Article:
Also, if you update your profile to add in your general location, then people can give you advice more specific for your particular location. Keep up your research and never stop learning!
 
D

Deleted member 21616

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welcome to the forum, to bonsai, and to the wonderful world of japanese maples @ScrogginsBonsai !

I would recommend adding your location for your profile to make discussion easier

ground growing is certainly an option, but in zone 4/5 where you said you are a it is unlikely for most japanese maples to survive the winter outdoors without significant protection. that said, even if you keep your tree in a pot, it will be important to provide it with protection throughout the winter. this will be a fun research topic for you if you have not already explored it.

most of my japanese maples are at the same stage as yours (see attached). as already noted above, your current wire is serving little purpose if any. at this stage, (although it is perhaps too late in terms of season and also in terms of the development of the tree) you will want exaggerated movement in the trunk because, as the trunk thickens, the movement will become less apparent. if you cannot introduce movement with wire to this tree, do not worry! This tree will eventually produce branches down low, which you will be able to select and wire as the new leader (making it your new trunk) and eventually remove what is currently serving as your trunk.

as for thickening the trunk and developing the nebari, i was taught to do this in a pot using time. for now, grow the tree in the current pot. when it is time to repot (also a fun research topic), i would meet with a local club member, instructor, or bonsai nurseryman, perform the repot with them, and talk maples during the repot!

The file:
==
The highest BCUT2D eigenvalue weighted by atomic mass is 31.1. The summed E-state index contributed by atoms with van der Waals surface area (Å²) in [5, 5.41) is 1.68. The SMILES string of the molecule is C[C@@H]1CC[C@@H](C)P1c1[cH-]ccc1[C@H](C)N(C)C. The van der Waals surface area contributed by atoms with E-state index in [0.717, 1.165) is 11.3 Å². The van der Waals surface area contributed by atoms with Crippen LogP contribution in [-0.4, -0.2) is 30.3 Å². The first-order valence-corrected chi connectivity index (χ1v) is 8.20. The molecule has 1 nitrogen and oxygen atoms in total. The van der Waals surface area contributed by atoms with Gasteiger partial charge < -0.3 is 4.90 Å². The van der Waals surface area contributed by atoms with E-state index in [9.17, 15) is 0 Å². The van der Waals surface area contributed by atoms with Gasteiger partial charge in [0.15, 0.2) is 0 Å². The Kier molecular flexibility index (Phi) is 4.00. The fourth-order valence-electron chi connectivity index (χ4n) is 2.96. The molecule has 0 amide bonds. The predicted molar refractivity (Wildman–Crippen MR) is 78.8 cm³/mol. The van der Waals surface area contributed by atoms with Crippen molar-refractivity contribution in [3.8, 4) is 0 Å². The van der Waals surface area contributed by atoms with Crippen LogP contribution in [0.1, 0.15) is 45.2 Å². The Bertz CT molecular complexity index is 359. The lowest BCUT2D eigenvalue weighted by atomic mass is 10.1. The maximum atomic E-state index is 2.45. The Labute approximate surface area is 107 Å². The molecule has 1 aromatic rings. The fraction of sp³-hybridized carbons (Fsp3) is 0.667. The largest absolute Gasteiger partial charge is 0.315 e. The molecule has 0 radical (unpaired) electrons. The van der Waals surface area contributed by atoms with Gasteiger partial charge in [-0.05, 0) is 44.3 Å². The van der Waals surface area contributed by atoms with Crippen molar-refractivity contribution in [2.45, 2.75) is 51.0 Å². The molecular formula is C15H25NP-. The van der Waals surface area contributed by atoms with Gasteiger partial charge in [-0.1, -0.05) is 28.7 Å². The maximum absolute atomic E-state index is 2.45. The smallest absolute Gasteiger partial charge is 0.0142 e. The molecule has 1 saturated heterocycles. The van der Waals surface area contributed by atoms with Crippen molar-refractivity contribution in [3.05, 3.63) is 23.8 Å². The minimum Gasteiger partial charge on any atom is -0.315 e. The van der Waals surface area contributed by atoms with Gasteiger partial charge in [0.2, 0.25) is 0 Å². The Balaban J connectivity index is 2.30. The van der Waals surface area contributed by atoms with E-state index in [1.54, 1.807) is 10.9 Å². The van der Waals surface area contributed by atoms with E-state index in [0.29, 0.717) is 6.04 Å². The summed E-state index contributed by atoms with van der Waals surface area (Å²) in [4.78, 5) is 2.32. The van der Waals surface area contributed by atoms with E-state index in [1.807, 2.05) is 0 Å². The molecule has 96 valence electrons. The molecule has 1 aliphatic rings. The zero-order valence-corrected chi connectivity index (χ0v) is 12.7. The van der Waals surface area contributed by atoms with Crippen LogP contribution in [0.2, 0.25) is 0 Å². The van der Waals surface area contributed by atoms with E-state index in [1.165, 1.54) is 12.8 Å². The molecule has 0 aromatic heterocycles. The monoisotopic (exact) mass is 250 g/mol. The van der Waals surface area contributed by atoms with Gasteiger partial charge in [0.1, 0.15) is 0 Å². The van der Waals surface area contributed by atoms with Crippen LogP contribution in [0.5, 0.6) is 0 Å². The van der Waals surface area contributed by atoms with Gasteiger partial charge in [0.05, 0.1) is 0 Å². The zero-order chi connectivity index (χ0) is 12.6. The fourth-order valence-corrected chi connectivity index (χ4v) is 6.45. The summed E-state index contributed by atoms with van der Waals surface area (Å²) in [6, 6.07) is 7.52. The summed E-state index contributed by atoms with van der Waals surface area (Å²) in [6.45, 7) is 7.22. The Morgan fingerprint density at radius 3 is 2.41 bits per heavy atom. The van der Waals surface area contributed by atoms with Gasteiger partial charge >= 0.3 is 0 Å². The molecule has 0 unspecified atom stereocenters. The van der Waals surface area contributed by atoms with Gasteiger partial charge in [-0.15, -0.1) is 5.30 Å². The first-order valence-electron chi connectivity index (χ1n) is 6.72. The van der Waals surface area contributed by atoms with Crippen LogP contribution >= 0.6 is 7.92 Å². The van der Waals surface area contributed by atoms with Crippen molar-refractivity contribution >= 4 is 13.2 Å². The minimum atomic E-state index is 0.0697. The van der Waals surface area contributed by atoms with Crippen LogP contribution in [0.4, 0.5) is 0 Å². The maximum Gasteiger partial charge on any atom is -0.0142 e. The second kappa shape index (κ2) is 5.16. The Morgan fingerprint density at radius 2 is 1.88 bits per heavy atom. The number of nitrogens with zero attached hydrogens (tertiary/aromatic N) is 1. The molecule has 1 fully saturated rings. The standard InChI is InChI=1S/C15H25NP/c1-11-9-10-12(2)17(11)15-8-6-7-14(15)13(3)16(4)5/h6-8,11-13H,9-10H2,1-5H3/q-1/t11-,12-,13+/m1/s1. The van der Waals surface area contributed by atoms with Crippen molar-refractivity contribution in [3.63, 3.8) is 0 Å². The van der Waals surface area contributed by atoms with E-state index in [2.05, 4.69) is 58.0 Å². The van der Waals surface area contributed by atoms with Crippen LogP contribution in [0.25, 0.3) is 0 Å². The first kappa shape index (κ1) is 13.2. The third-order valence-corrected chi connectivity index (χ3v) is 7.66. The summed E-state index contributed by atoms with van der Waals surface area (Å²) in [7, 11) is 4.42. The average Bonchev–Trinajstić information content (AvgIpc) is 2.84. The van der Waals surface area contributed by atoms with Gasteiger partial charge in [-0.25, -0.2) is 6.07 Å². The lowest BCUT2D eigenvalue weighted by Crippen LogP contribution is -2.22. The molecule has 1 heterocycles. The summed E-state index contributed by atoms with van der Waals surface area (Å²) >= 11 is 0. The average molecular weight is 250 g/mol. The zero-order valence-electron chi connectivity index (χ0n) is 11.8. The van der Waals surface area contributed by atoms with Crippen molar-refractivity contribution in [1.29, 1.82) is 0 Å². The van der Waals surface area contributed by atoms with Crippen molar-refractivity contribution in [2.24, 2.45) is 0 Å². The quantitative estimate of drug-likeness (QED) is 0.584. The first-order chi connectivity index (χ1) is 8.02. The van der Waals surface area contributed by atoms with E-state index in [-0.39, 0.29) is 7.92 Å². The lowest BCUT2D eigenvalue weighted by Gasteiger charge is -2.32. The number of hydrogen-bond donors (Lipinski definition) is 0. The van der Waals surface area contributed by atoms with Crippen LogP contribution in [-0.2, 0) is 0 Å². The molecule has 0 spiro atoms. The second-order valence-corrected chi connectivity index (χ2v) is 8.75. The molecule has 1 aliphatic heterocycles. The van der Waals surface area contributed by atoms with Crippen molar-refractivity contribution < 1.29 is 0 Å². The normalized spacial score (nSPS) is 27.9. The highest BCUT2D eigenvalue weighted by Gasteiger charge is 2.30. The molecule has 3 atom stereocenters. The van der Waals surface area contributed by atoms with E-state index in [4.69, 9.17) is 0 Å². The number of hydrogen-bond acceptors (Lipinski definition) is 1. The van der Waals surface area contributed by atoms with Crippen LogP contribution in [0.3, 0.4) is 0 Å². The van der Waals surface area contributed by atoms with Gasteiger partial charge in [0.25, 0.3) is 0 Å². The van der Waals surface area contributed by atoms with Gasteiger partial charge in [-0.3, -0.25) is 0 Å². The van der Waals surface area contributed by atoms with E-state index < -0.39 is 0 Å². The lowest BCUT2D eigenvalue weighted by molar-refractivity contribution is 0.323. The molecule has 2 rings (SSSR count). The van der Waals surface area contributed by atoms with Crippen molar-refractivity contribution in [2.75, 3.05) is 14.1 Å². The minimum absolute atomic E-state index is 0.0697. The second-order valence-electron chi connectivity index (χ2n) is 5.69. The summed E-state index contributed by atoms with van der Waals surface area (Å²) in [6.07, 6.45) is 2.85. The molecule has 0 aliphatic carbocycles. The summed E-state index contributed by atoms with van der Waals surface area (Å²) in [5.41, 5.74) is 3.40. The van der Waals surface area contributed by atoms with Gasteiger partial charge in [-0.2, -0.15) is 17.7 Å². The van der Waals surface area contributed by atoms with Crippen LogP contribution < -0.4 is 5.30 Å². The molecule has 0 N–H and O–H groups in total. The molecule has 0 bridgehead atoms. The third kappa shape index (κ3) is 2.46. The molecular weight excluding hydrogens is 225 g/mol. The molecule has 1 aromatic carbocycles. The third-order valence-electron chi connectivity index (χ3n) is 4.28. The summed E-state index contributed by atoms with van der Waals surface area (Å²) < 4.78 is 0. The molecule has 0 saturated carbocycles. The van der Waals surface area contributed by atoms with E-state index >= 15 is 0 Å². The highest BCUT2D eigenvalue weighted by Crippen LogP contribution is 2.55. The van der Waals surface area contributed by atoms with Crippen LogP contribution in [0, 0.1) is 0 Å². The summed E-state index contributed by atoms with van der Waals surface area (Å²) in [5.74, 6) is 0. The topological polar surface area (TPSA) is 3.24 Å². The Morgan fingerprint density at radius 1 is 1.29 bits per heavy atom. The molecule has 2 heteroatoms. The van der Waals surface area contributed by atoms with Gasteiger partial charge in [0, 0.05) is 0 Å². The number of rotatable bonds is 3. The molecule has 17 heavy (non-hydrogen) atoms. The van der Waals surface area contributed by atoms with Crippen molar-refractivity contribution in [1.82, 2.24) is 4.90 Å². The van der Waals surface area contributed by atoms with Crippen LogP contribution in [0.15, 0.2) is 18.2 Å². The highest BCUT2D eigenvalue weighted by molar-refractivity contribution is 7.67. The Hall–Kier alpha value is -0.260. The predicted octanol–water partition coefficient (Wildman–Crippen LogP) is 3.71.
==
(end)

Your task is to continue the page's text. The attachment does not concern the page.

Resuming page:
if you have not already found it, the "ebihara thread" is perhaps the one most recommended on this forum when it comes to maples:


happy reading!
 

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D

Deleted member 21616

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edit (i'm not able to edit the post above for some reason):

in my learning, having no background in the sciences, the free Spring Fundamentals and Fall Physiology videos by Mirai (Ryan Neil) were an eye opener! I've re-watched them 4-5 times now (every few months), and i catch brand new information from them every time! But that's just how I personally learn best.


 

ScrogginsBonsai

Seedling
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Uhm wow this response has been amazing thanks guys! So I do have a few other varites I am playing with knowing that the maple was gonna be a long term project. I think I'm going to unwire it and just leave it alone in that deep pot for a couple growing seasons and then ground plant it once I have a more permanent residence. I live in Colorado so dry climate and cold sunny winters. In my modest collection so far I have a juniper, false Cypress, boxwood and a few hibiscus stems. I want to get a burning bush next I think. I really just want to get into styling and doing the fun stuff while I develop some larger specimens for down the road. My folks also have some mountain property I'm gonna go tree hunting on as soon as I can get up there